By Andrea Wuerth, Reposted from April 28, 2017
I have lived here all my life. My daughter grew up here. We went to school here. She went to UNC-Chapel Hill. … This is MY town!
– Ms. Pat Jackson, April 19, 2017
I recently had the privilege of listening to Northside resident Pat Jackson talk about her experience growing up in Chapel Hill– first under segregation, then in the early days of school integration. She credits a community support system for helping her to get through those years; the same community also helped her raise her daughter. That daughter, she stated ever so proudly, graduated from Chapel Hill High School and went on to get a Ph.D. in psychology.
When she emphatically says, looking straight at her audience, “This is MY town!” Miss Pat is staking her claim. Her simple statement is a battle cry for her and for the other Northside residents who have always had to fight for visibility and voice in the university town in which they have lived for their entire lives.
Miss Pat is a woman on a mission, willing and very able to connect with students sitting in classrooms in the same school she helped integrate 50 years ago. When asked last week by students about her childhood, Miss Pat began with anecdotes and observations about segregated Chapel Hill.
“It was always clear: there was White Town and Black Town.” And it was in the all-black Northside neighborhood – the churches, the schools, the Hargraves Community Center, the homes of her friends and relations– where she and the other kids found sanctuary.
During the school week, her teachers (also members of the Northside community) taught and disciplined students as if each child were their own; on Sundays, everyone she knew went to church and “everything that happened in the community came to church.”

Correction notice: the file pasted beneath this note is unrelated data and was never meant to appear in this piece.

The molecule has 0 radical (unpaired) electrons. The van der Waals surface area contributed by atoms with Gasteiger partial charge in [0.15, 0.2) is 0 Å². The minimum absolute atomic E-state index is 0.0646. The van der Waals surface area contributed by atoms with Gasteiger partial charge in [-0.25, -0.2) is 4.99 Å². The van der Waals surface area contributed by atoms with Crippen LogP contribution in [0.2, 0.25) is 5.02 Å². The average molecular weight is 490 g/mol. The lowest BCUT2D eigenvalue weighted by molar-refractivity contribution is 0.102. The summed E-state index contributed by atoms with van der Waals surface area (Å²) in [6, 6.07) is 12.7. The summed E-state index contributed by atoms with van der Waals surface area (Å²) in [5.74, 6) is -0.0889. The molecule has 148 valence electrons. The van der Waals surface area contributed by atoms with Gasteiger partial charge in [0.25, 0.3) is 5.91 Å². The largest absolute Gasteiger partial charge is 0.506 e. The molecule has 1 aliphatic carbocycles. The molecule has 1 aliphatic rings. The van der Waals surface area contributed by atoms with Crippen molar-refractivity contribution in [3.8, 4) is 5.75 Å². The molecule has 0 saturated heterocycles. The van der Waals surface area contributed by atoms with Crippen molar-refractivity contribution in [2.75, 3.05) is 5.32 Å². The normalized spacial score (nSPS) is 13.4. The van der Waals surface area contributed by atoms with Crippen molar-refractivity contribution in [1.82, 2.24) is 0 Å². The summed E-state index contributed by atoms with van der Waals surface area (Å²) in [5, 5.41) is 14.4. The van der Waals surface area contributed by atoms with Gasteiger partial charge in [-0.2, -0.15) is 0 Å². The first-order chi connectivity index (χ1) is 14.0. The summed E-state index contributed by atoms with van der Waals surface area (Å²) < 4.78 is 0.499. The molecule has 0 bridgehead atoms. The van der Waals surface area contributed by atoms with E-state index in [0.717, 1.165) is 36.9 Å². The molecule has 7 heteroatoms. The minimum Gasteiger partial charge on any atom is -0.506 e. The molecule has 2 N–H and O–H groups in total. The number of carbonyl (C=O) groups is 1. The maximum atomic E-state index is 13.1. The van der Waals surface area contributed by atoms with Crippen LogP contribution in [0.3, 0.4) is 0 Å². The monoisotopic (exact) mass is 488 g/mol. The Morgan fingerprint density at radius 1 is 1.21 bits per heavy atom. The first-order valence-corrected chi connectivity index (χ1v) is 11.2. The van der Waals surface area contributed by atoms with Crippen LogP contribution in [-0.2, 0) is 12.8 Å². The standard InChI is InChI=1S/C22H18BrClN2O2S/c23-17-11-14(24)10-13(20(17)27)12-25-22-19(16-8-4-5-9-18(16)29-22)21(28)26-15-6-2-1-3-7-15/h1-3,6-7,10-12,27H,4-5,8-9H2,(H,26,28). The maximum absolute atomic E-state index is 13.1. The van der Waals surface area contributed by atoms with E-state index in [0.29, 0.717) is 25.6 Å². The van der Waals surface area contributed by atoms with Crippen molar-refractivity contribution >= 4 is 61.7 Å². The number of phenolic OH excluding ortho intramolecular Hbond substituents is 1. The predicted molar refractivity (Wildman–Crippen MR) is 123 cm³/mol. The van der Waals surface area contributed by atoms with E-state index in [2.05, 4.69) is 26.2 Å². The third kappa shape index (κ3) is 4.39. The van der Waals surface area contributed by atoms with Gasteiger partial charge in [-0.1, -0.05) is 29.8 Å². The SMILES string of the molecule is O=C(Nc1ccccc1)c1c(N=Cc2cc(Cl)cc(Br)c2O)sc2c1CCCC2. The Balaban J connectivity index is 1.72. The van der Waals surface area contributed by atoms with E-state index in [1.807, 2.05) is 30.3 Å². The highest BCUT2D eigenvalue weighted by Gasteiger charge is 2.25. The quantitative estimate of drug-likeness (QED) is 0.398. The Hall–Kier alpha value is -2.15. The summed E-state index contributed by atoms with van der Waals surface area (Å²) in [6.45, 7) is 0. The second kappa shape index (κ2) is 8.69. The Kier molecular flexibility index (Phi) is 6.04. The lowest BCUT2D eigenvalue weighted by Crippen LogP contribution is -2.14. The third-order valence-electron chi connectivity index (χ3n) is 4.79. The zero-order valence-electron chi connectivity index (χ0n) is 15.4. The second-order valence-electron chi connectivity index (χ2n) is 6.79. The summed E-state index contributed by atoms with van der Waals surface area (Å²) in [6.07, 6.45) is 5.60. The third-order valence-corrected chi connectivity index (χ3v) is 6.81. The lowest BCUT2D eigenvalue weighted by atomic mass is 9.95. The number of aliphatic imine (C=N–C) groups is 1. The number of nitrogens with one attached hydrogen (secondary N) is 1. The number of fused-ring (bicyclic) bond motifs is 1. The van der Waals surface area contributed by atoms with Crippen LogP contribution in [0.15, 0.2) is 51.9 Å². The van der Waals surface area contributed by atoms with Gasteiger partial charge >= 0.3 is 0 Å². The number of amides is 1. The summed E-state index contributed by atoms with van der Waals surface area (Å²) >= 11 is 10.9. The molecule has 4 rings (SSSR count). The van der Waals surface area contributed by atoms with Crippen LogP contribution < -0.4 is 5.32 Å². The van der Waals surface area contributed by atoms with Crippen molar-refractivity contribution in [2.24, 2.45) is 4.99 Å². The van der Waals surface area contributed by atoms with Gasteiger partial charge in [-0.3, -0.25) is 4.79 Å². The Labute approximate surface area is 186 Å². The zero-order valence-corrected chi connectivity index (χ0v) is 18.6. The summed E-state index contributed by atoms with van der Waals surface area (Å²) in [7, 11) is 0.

In other words, your business was their business. Familiarity was a source of strength for the kids of Northside. Support was freely given, and expectations were high: “You didn’t even think of stepping out of line back then.”
They also were taught the rules of segregation: don’t ever be where you’re not supposed to be.
The university after work hours.
Downtown on Franklin Street.
In residential neighborhoods where white people lived and where the fraternity houses were.
Pretty much anywhere in white, working class Carrboro.
Her parents and, later, Miss Pat herself worked for the university. And yet, they were prevented by the color of their skin from claiming that part of town as their own.
“We worked ‘over there’ but we couldn’t live or go there outside of work.” Things began to change only when her daughter was accepted to UNC-CH and Miss Pat became “a UNC mom.”
She recalled how the integration of Chapel Hill High School brought on struggles she and her black classmates previously had not experienced. In 1967, when black Lincoln High School was closed, the kids of Northside began going to Chapel Hill High and “no one wanted you there.”
But the Northside community was there to help: “Without our community, we would not have made it.”
With a wry smile on her ageless face, she described how she crossed the campus, proudly wearing her “UNC Mom” sweatshirt. Rather than feel marginalized, Miss Pat staked her long-overdue claim: “I got a piece of the University.”
Because of lessons taught in the tight-knit Northside community, she was determined not to feel like an outsider but to “want to be in the mix.”
And as far as I can tell, she’s been in the mix, mixing things up, holding her ground, and speaking her truth ever since.
Andrea Wuerth is a volunteer participant in the Center’s Learning Across Generations local history curriculum and our Oral History Archive. She agreed to let us post her blog entry on a recent visit to Chapel Hill High School. We formed an ongoing partnership with an African American History elective in which community mentors came into the classroom as guest speakers. Access to Andrea’s full blog can be found here.